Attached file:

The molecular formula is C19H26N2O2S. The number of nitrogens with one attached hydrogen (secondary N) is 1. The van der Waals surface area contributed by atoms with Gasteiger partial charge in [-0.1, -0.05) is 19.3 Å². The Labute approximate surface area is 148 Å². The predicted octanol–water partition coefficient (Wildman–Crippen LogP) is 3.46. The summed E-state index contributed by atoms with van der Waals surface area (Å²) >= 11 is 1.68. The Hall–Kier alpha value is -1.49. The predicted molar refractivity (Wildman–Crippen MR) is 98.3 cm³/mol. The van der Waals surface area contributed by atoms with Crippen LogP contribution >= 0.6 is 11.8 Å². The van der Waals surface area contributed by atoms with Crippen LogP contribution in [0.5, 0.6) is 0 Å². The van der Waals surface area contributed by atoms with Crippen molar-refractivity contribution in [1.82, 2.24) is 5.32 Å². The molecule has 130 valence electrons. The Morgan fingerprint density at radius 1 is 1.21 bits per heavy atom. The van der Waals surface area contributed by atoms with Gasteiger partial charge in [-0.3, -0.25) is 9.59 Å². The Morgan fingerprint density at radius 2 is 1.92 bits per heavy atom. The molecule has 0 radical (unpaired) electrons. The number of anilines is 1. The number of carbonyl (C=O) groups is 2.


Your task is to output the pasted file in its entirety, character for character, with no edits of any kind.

The molecular formula is C19H26N2O2S. The number of nitrogens with one attached hydrogen (secondary N) is 1. The van der Waals surface area contributed by atoms with Gasteiger partial charge in [-0.1, -0.05) is 19.3 Å². The Labute approximate surface area is 148 Å². The predicted octanol–water partition coefficient (Wildman–Crippen LogP) is 3.46. The summed E-state index contributed by atoms with van der Waals surface area (Å²) >= 11 is 1.68. The Hall–Kier alpha value is -1.49. The predicted molar refractivity (Wildman–Crippen MR) is 98.3 cm³/mol. The van der Waals surface area contributed by atoms with Crippen LogP contribution >= 0.6 is 11.8 Å². The van der Waals surface area contributed by atoms with Crippen LogP contribution in [0.5, 0.6) is 0 Å². The van der Waals surface area contributed by atoms with Crippen molar-refractivity contribution in [1.82, 2.24) is 5.32 Å². The molecule has 130 valence electrons. The Morgan fingerprint density at radius 1 is 1.21 bits per heavy atom. The van der Waals surface area contributed by atoms with Gasteiger partial charge in [-0.3, -0.25) is 9.59 Å². The Morgan fingerprint density at radius 2 is 1.92 bits per heavy atom. The molecule has 0 radical (unpaired) electrons. The number of anilines is 1. The number of carbonyl (C=O) groups is 2.